Web Writing for Beginners

Want more satisfied readers? Make reading worth their while.

An NGO volunteer teaches basic computer information to tribal children in Dhar, India. Image credit: © 2012 Chetan Soni, Courtesy of Photoshare

Adapted from Web Writing for Beginners: Simone’s Top Ten Tips (personal blog post, July 1, 2016) | Download a two-page abridged version for print

Earlier this summer, a question came across the Global Health Knowledge Collaborative’s email list. Conversation on the GHKC list tends to focus around knowledge management tools and approaches, and how to apply them in public health contexts. But the question wasn’t about mobile phones for community health workers, or online repositories for curating documents, or how to organize a knowledge café or share fair. It was this:

“Could you please point me to any short resources (1–2 pages) on how to write effective blog posts?”

Writing effectively for an online audience is a fundamental knowledge-sharing skill — the kind that often gets overlooked when people start talking about knowledge management solutions. These tips aren’t new: I have been writing and editing professionally for nearly 25 years, and I began building and maintaining websites and databases in knowledge management contexts in 1999. I have shared the tips below in various forms with coworkers and colleagues along the way. But that GHKC email question was the prompt I needed to gather and articulate the tips clearly, add some useful links, and share my knowledge about this essential aspect of knowledge-sharing.

Consider Your Audience

1. Think about your readers.

Before you begin writing, put yourself in a reader’s shoes. People read (online, as on paper) to find solutions to problems, get information, be entertained, or be moved or supported emotionally. What are you trying to convey? Is it useful, interesting, motivating, or energizing? Make reading worth their time.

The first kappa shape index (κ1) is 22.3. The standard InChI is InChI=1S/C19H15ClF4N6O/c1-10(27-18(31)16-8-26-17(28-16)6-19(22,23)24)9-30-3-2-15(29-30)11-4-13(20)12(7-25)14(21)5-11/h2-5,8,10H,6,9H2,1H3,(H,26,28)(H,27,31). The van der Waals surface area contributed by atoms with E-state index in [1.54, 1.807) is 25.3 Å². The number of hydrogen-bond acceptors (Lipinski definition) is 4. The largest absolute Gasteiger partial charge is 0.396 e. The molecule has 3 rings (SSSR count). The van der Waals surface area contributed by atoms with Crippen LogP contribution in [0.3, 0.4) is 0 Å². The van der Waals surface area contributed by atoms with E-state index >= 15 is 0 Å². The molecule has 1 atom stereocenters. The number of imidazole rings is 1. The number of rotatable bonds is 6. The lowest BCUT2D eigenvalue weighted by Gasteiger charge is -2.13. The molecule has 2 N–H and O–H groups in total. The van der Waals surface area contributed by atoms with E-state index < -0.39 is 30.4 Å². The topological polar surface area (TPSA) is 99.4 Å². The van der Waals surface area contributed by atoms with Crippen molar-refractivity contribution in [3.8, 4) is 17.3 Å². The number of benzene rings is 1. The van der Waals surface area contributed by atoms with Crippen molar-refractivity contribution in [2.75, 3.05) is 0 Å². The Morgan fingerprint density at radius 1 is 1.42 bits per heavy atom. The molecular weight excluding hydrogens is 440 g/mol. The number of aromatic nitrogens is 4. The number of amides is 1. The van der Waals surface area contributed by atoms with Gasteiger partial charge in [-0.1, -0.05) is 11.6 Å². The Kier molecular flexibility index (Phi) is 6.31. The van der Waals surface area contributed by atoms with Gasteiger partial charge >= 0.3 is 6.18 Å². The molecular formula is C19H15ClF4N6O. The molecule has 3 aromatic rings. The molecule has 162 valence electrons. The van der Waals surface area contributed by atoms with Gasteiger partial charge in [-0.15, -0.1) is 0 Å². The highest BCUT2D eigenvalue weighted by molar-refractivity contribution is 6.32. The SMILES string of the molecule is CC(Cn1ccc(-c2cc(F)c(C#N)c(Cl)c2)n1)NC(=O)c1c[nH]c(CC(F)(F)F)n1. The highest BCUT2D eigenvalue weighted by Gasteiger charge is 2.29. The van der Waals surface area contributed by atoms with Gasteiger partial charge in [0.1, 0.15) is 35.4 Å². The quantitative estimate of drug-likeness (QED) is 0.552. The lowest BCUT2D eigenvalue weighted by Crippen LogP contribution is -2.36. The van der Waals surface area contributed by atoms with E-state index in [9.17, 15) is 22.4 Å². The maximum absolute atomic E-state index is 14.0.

2. Be careful with jargon.

Jargon and abbreviations can be useful shortcuts with the right audience. With the wrong audience, they are actively alienating. (They can also be hard to translate, if translation is a concern.) Use plain language, and spell out your abbreviations.

Jargon can be sneaky: The more you hear it, the more normal it sounds. For example, the expression “thought leadership” is in common use at my workplace. A few months ago I asked my Facebook friends about it — most of them don’t work in public health or knowledge management. Nearly 80 people responded to my post. About 10% felt neutral or grudgingly positive about the phrase. The other 90% felt negative: They found it pretentious, confusing, or Orwellian.

People react, mostly negatively or dubiously, to the expression “thought leadership”

This is not to say “avoid all jargon” — but try to stay aware of words and phrases that could make your audience feel like outsiders.